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Image by Bram Felix

‘A Lucky Two-Dollar Bill’

Frequently, Joe forgot he couldn’t walk unaided anymore. Remembering infuriated him. In his eighties, with papery skin and alert, piercing eyes, he also didn’t remember how long he’d been at the facility, but he suspected it had been many years. Conversation passed the time. 

“How are you today? We’ve met, but I can’t recall….”

“Seth.” He pointed to his clip-on badge.

What a coincidence! His son’s middle name was Seth. Joe wanted it for his first; his wife wanted Robert. She won.

            Seth was in a body cast in a reclining wheelchair; his face swaddled in bandages covering his many injuries. It was hard to discern his age, but he sounded to Joe like a man in his early forties. He was intelligent and affable but contained. Though he couldn’t retain his name, Joe remembered liking him from their first meeting, whenever that might have been.

 Seth’s eyes closed.

“Not feeling sociable today?” asked Joe. His smile created deep vertical wrinkles on each side of his face. He’d slept well the previous night and felt sharper than usual. Joe’s memory had gone bad along with everything else, leaving his recollections until his forties clear as day, but later years were spotty or gone altogether.

            Joe’s chair wheels were locked, so he’d be facing this dour young man until he could get one of the attendants to drift into his vicinity and move him. 

            Seth spoke. “Hemingway penned an observation for us in our current state, ‘the world breaks everyone, and afterward, many are stronger at the broken places.”

            “You lay out a challenge, bud. Goddamn, they’re going to have to wrestle me out of here, kicking and screaming. My sole aim is to raise hell and leave this earth with nothing left on the table. Broken or not. I’ve got a few good years left.” 

            “My dream is the same as yours, except for minor details like remembering my old life and what it was like,” said Seth.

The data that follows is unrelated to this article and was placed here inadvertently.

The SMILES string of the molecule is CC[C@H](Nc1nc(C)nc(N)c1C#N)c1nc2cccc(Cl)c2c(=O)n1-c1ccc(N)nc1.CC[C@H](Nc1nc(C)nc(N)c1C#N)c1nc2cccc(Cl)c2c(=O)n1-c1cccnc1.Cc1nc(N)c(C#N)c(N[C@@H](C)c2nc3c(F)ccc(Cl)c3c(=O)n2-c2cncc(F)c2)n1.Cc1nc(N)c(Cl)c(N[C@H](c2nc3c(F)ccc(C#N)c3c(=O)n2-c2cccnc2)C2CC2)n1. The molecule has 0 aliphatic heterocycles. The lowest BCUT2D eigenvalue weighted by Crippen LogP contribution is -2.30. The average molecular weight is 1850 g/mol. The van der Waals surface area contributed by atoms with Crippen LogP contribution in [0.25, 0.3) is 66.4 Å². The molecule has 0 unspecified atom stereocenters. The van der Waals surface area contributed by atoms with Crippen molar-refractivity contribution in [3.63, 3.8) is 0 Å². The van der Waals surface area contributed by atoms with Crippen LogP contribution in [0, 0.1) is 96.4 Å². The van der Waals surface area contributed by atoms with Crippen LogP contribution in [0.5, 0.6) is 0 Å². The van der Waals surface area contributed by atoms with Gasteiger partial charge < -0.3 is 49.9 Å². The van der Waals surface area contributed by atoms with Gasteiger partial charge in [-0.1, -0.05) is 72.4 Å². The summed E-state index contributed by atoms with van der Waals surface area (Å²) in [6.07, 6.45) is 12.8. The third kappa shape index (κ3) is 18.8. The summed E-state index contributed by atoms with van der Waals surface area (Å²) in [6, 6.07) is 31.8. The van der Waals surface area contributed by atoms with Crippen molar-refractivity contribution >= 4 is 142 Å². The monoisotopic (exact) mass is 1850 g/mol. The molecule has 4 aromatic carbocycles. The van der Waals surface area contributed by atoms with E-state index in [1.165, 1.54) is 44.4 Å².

“You talk like an academic. What do you think your livelihood might be?”

            “Don’t know, maybe a literary critic or a teacher. I remember whole passages of prose and poetry but nothing else.”

            “Relax, it’ll come back in time. I remember the oddest things on the even days.”

            “Funny, Joe. How about you?”

            “I was an attorney.”

            “You enjoy it?”

            “Despised it. I never took the time to enjoy life or my family. I recall a huge fight with my son, who wanted to be a writer. I knew how brutal the world was and wanted him to be practical and study business.”

Joe ached for something intangible he couldn’t name. His thoughts were like gnats, annoying the hell out of him, then gone.

            “Why are you here?” 

            “The guy rolled me here,” said Joe. “Sorry if I’m wrecking your morning.”

            “No, I mean ­– why are you in this rehab center?”

            “I’m not exactly sure. My wife’s been dead a while. My kids are gone. I have a couple of bum knees no doctor will touch, bad hips, and plantar fascia on both feet. My conditions have conditions. I expect I’m guilty of living past my expiration date. I’m probably dead, but no one’s bothered to bury me.” 

Joe scoured the sterile dayroom for signs of life. The residents appeared like a still-life tableau against the sunlight streaming in the windows. It seemed that Seth was the only one semi-willing to chat.